Governments continue efforts to bring down short-term borrowing costs.
Analysts have warned that world markets are likely to see a fair degree of volatility in forthcoming weeks as shares begin to recover from this month’s huge falls.
But investor anxiety appears to have lessened considerably compared to the last two weeks, when fears about tightening world credit and the health of the economy battered stocks across the globe.
Nicolas Sarkozy, France’s president, said on Tuesday that the EU should establish a sovereign wealth fund to buy stakes in firms struggling amid the current financial crisis.
Speaking at the European parliament, Sarkozy said that European sovereign funds could access cheap financing available to governments and make a profit selling back shares at a later date.
Earlier on Tuesday, Asian stocks had risen on the back of government efforts to bring down short-term lending rates and support by Ben Bernanke, the US central bank chairman, for more measures to aid the troubled US economy.
Japanese share prices closed up 3.34 per cent, as Japanese officials signalled the government might broaden its own bank bailout plan.
Kaoru Yosano, Japan’s economics minister, said the country’s big banks should be entitled to injections of public funds.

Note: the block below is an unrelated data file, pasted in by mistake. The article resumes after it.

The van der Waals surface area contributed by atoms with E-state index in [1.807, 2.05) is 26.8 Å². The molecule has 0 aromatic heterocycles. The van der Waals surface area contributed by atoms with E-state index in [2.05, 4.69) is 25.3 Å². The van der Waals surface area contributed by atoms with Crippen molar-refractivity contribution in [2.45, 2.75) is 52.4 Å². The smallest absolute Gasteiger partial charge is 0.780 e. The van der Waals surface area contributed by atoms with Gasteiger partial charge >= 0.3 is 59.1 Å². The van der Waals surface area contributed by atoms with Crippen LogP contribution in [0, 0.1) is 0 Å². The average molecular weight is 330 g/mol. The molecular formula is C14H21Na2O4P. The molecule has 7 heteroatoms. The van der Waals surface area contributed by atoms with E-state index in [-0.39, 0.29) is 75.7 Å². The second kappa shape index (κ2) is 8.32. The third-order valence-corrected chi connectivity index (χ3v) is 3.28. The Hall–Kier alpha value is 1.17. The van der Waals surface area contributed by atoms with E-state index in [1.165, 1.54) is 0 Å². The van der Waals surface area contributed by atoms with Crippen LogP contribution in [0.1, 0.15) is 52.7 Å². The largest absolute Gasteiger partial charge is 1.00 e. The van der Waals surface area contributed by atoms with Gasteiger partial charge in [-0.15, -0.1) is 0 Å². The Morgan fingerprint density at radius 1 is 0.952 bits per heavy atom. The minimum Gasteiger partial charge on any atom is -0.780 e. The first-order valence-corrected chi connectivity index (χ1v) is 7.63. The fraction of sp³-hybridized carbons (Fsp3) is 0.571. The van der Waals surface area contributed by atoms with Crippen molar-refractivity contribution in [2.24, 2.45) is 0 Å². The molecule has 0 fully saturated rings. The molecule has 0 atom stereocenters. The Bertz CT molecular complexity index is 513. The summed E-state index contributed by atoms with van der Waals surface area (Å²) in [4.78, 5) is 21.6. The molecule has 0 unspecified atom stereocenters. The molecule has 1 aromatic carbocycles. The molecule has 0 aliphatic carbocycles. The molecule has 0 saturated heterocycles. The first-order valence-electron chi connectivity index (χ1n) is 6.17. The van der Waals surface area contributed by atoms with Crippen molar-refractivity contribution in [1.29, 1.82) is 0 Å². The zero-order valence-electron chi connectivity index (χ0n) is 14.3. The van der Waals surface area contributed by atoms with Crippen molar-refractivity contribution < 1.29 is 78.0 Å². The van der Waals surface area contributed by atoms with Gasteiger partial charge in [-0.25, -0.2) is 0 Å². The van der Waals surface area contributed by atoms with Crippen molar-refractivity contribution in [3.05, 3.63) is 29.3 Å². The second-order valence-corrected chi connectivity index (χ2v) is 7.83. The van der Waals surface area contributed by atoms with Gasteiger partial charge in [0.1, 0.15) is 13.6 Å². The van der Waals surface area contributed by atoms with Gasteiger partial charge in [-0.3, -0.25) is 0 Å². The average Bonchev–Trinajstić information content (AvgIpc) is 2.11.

“When considering the need to facilitate lending to small firms, I can’t see any reason why big banks should be discriminated against,” Yosano said.
South Korea’s benchmark KOSPI closed up 0.95 per cent after briefly touching a three-year low a day earlier.
Markets in Singapore, Australia, Hong Kong, mainland China and Thailand also gained on Tuesday.
The US Federal Reserve said on Tuesday that it will buy commercial paper – important short-term loans used to meet finance day-to-day obligations – from money market mutual funds.
The assistance aims to ease restricted credit availability that has precipitated a financial crisis in the US.
Meanwhile in Ukraine, Yulia Tymoshenko, the country’s prime minister, said that it the country is close to securing an International Monetary Fund (IMF) loan, although its parliament is yet to consider measures needed to implement the transaction.
Ukrainian officials said that the loan could be worth up to $14bn, for which the country may have to reduce social spending and balance the budget.
The Korean government said on Tuesday it was planning to guarantee $100bn worth of foreign currency debts owed by 18 banks.
Some of those banks will be posting their quarterly results in the next few weeks.
South Korea’s government has already announced a $130bn plan to stabilise the country’s financial sector.
Germany’s BayernLB Bank will become the first bank to ask for financial assistance under the country’s $675bn rescue plan, an official said.
The bank is said to want $7.2bn in capital from the government.
Recent weeks have seen governments pump billions of dollars into troubled banks, while central banks have injected huge amounts of cash into money markets – where banks lend to each other – in an effort to ease the credit crunch.
Such moves appeared finally to be bearing fruit as the cost of one bank borrowing from another eased slightly.
David de Garis, an economist with NAB Capital, said: “There are tentative signs that the worldwide measures taken by various governments to shore up the banking sector are starting to work.”